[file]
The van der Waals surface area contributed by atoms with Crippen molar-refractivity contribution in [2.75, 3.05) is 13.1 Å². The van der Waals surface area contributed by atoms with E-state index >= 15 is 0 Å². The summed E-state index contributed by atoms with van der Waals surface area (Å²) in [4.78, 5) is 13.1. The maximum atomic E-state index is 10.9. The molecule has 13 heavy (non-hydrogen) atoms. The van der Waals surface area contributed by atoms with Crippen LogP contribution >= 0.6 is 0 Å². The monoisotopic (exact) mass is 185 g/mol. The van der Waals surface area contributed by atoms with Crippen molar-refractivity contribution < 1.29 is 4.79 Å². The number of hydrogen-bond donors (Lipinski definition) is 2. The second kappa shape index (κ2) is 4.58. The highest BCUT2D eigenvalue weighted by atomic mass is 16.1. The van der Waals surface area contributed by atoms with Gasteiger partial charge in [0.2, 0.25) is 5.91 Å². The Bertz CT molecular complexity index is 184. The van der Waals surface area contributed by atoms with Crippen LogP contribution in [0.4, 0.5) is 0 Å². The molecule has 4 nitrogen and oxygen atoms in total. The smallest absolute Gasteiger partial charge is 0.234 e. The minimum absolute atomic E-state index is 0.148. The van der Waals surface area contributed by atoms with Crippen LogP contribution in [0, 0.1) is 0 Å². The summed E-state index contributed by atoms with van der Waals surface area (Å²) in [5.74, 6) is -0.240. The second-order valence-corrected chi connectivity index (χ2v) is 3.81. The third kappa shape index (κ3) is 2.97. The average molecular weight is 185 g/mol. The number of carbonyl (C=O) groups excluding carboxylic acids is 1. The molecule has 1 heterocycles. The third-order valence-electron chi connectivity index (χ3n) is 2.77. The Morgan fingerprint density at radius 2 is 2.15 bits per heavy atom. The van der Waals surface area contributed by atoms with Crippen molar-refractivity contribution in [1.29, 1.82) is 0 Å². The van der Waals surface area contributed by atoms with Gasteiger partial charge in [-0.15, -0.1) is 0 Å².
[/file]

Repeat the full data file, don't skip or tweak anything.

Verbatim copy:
The van der Waals surface area contributed by atoms with Crippen molar-refractivity contribution in [2.75, 3.05) is 13.1 Å². The van der Waals surface area contributed by atoms with E-state index >= 15 is 0 Å². The summed E-state index contributed by atoms with van der Waals surface area (Å²) in [4.78, 5) is 13.1. The maximum atomic E-state index is 10.9. The molecule has 13 heavy (non-hydrogen) atoms. The van der Waals surface area contributed by atoms with Crippen LogP contribution >= 0.6 is 0 Å². The monoisotopic (exact) mass is 185 g/mol. The van der Waals surface area contributed by atoms with Crippen molar-refractivity contribution < 1.29 is 4.79 Å². The number of hydrogen-bond donors (Lipinski definition) is 2. The second kappa shape index (κ2) is 4.58. The highest BCUT2D eigenvalue weighted by atomic mass is 16.1. The van der Waals surface area contributed by atoms with Gasteiger partial charge in [0.2, 0.25) is 5.91 Å². The Bertz CT molecular complexity index is 184. The van der Waals surface area contributed by atoms with Crippen LogP contribution in [0.4, 0.5) is 0 Å². The molecule has 4 nitrogen and oxygen atoms in total. The smallest absolute Gasteiger partial charge is 0.234 e. The minimum absolute atomic E-state index is 0.148. The van der Waals surface area contributed by atoms with Crippen LogP contribution in [0, 0.1) is 0 Å². The summed E-state index contributed by atoms with van der Waals surface area (Å²) in [5.74, 6) is -0.240. The second-order valence-corrected chi connectivity index (χ2v) is 3.81. The third kappa shape index (κ3) is 2.97. The average molecular weight is 185 g/mol. The number of carbonyl (C=O) groups excluding carboxylic acids is 1. The molecule has 1 heterocycles. The third-order valence-electron chi connectivity index (χ3n) is 2.77. The Morgan fingerprint density at radius 2 is 2.15 bits per heavy atom. The van der Waals surface area contributed by atoms with Crippen molar-refractivity contribution in [1.29, 1.82) is 0 Å². The van der Waals surface area contributed by atoms with Gasteiger partial charge in [-0.15, -0.1) is 0 Å².